There is even a upstream service health monitor that will email you when those services die. No need to integrate or pay for another monitoring tool.
Packaging and diverse platforms are well supported, along with a commitment to long-lived tunnels. Support for systemd services is included with each Debian and RPM package. All archives for Linux, Windows and Mac includes example configurations so that constant run-time can be setup. Containers are built for each new release as well.
You can serve any number of websites behind a Packetriot tunnel. The primary restriction is bandwidth. Paid plans provide you more tunnels, bandwidth, and more advanced features.
Getting started with Packetriot is easy. Once you create an account and confirm your email, find the right client and then setup traffic in one command.
$ pktriot http 8080
This will kick off several prompts to configure your client and then begin forwarding traffic to your local service.
You can perform more advance routing options with traffic rules that will be persistent. Below are some examples:
$ pktriot configure --login # setup my custom domain, serve static and upstream, use automatic # Let's Encrypt and redirect all HTTP requests to HTTPS. $ pktriot route http add --domain example.com --webroot /path/to/static --http 8080 --letsencrypt --redirect # transparently forward HTTP/S traffic to a host $ pktriot route http add --domain example.com --http 80 --tls 443 --destination 192.168.0.10 # setup a password protected, static-file sharing site using $ Let's Encrypt and secure redirecting all requests. $ pktriot route http add --domain example.com --webroot /path/to/static --password --letsencrypt --redirect # allocate a TCP port that is assigned your tunnel until you delete # the tunnel or release the port. $ pktriot route tcp allocate Port 22000 was allocated! $ pktriot route tcp forward --port 22000 --destination 192.168.0.10 --dstport 22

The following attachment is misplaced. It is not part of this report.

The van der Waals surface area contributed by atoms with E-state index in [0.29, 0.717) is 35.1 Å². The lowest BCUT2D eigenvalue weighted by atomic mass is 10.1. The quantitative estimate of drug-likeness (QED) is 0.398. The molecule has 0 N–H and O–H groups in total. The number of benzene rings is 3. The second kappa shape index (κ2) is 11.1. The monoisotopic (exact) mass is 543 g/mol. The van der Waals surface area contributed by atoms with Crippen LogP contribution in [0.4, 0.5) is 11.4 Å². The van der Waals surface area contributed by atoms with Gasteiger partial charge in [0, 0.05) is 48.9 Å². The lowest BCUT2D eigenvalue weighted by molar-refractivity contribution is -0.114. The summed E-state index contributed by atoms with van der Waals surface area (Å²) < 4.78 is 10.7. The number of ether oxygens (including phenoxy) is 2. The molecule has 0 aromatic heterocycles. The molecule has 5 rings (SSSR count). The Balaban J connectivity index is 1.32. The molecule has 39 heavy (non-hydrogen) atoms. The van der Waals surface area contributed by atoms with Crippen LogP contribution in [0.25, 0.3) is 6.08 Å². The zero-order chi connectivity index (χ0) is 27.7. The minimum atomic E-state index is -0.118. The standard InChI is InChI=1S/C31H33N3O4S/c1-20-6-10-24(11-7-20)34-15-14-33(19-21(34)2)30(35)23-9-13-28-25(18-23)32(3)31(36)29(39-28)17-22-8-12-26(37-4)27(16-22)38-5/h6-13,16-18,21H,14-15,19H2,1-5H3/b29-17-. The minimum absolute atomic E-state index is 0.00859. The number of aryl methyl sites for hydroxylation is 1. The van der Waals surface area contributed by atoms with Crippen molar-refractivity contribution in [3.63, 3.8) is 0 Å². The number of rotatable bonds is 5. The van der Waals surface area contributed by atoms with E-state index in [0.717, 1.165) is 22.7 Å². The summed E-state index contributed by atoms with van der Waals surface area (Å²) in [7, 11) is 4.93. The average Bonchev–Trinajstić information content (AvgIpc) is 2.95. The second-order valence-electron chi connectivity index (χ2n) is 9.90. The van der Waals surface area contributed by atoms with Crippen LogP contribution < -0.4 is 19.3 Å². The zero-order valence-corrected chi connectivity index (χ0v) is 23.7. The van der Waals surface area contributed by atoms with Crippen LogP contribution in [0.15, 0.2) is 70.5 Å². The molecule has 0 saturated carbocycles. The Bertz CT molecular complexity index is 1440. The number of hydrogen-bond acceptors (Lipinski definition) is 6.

There are a few opensource alternatives you can choose as well. sish uses SSH for setting up tunnels to a VM you create and setup.
FRP is a highly configurable and capable opensource alternative.
There are many local hosting tools to choose and although they try to serve the same core problem of making a local services available for sharing or testing, they all come with pros and cons.
If local hosting tools are new to you then I’m glad if I’ve been able to introduce them and provide a survey of what’s available. Note, this is not a comprehensive list.
If you’ve been using these types of tools for some time, I hope there’s tools or services I mentioned that are new to you. Please share your experience and let us know how you integrate these tools in your workflow.
Interested in more use-cases or how to configure these tools with your work environment? Let me know know in the comments.